You probably have never heard of Bruce DuMont, but he was a celebrity in his Chicago neighborhood back in 1952 when he was 8 years old. His family owned a television set.
The picture was a bit fuzzy, and all in black and white. But it was "the hottest thing" around, and DuMont recalls that people came from all over for a look-see.
DuMont is head of the Museum of Broadcast Communications in Chicago now and literally part of television history. But the vehicle for those early days of television--the black-and-white set--has almost disappeared.
Except for miniature models, black-and-white TVs have faded from view, their sales shrinking as fast as the size of their screens. The sets rarely are seen even in discount stores anymore, and prisons are among the few remaining customers.
Many of the nation's biggest retail chains, such as Sears, Roebuck & Co. and Kmart Corp., don't sell any traditional black-and-white sets. The last time Sears sold them was in 1990, and then it was just for the Christmas season when the chain offered a 12-inch model for $79 to drum up customer traffic.
Stores that do sell black-and-white TVs usually won't sell anything bigger than the small models, with screen sizes typically ranging from a few inches to 7 inches, and the same holds true for electronic appliance chains.
"That's really a dead market," Pat Ruggieri, a marketing manager for Sony Corp., said of larger black-and-white sets.
Emerson Radio Corp. of North Bergen, N.J., still markets a 12-inch black-and-white set made in factories in the Far East, but a company executive, noting the razor-thin profits, thinks the future of the medium is anything but black and white.
"Nobody really likes the business anymore," Executive Vice President Marino Andriani said. "I don't think you'll see a day where you couldn't sell a black-and-white set. But will people continue to make them? That's another question."
The Electronic Industries Assn. estimates that nearly all of America's 94 million households have at least one color TV set, and that about half still have some kind of black-and-white set around.
While the trade group projects that more than 20 million color TVs will be shipped in the United States this year, the estimate for black-and-white sets is only about 1 million.
The end of black-and-white broadcasting was on the horizon as early as 40 years ago. Limited color telecasts began in 1953, and the television networks shifted to color in the mid-1960s.
"At the beginning, it was very strange," said Julius Barnathan, who recently retired as an ABC executive after 37 years. "Actors didn't realize how much additional makeup they would need. And we couldn't quite get yellow. They had to paint a different color to come up with yellow."
Color brought new opportunities for programmers and advertisers, who could use graphics more creatively.
The NBC peacock was a symbol of this new world, and viewers were amazed by the hues they saw in shows such as "Bonanza" or the spectacular Rose Bowl Parade.
In sporting events, viewers suddenly could identify teams by the colors of their jerseys.
"You think of baseball in the '40s and '50s, and you think in black-and-white," said Ron Simon, curator of television for the Museum of Television & Radio in New York.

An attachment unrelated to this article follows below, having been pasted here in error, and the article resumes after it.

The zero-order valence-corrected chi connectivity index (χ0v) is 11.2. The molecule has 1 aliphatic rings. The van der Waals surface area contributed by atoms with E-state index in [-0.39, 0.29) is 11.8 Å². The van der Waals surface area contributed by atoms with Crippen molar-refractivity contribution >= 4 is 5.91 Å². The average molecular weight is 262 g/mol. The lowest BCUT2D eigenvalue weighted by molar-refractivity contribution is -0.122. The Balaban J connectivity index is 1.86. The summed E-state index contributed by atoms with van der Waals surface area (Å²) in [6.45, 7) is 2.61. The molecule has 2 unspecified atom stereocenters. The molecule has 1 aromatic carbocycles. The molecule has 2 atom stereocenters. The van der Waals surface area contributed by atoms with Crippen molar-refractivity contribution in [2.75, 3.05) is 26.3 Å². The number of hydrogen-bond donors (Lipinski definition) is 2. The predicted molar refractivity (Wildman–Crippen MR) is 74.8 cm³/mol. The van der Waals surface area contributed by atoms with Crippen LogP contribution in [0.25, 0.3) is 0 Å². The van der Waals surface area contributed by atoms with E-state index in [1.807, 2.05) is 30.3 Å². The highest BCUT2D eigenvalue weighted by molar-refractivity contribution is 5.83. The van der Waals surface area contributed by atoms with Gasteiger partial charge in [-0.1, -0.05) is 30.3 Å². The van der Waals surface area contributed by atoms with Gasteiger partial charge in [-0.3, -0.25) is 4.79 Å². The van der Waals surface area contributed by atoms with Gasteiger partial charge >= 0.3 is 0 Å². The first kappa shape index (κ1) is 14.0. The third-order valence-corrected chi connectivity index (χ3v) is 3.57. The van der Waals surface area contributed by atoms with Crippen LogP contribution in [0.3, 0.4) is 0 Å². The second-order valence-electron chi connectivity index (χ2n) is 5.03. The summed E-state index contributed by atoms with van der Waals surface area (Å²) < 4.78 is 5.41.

"Then people discovered home movies in color. You see the players in color. You see the grass in color. It's a whole different sensation of what the stadium looked like. It's almost like two different levels of experience."
The roots of black-and-white television go back to the 19th Century with the discovery of radio waves. Scientists eventually tinkered with systems to transmit pictures and, in 1929, a Russian immigrant named Vladimir Zworykin demonstrated a television system complete with a camera and picture tube.
After several years of experimental telecasts in Great Britain and America, RCA Corp. installed TVs in 150 homes in the New York area and began regular broadcasts through its subsidiary, NBC, in 1936.
The number of sets in the country climbed from about 10,000 near the end of World War II to about 6 million by 1950.
In those early years, sets were more like a piece of furniture--big, wooden cabinets with tiny screens, resembling somewhat the radios of the day.
"It tried to fit into people's lives by looking familiar," said Larry Bird, curator of a TV exhibit a couple years ago at the Smithsonian Institution's National Museum of American History.
"There was an uneasiness of where to put this thing," Bird said. "But pretty soon, the arrangement of domestic space turned toward the set, whether it was on or off."
For some who rose to stardom during TV's early days, the notion that Americans were watching black-and-white television rather than color made little difference.
Milton Berle, television's first star, says simply: "Funny is funny."
"Color isn't going to enhance the performance or the script," said Berle, who entertained viewers on "The Texaco Star Theater" from 1948 to the mid-1950s.
Everett Greenbaum, a writer for "The Andy Griffith Show" and "MASH," agreed. He recalls the first time he saw one of his products in color, a "Mr. Peepers" show, starring Wally Cox.
"I remember the first five minutes. We were astonished," Greenbaum said. "But after six minutes, we realized it was a lousy script, and that's what we concentrated on."
Even if black-and-white sets go by the wayside, black-and-white programming still remains popular and, in some cases, is viewed as avant-garde rather than outdated.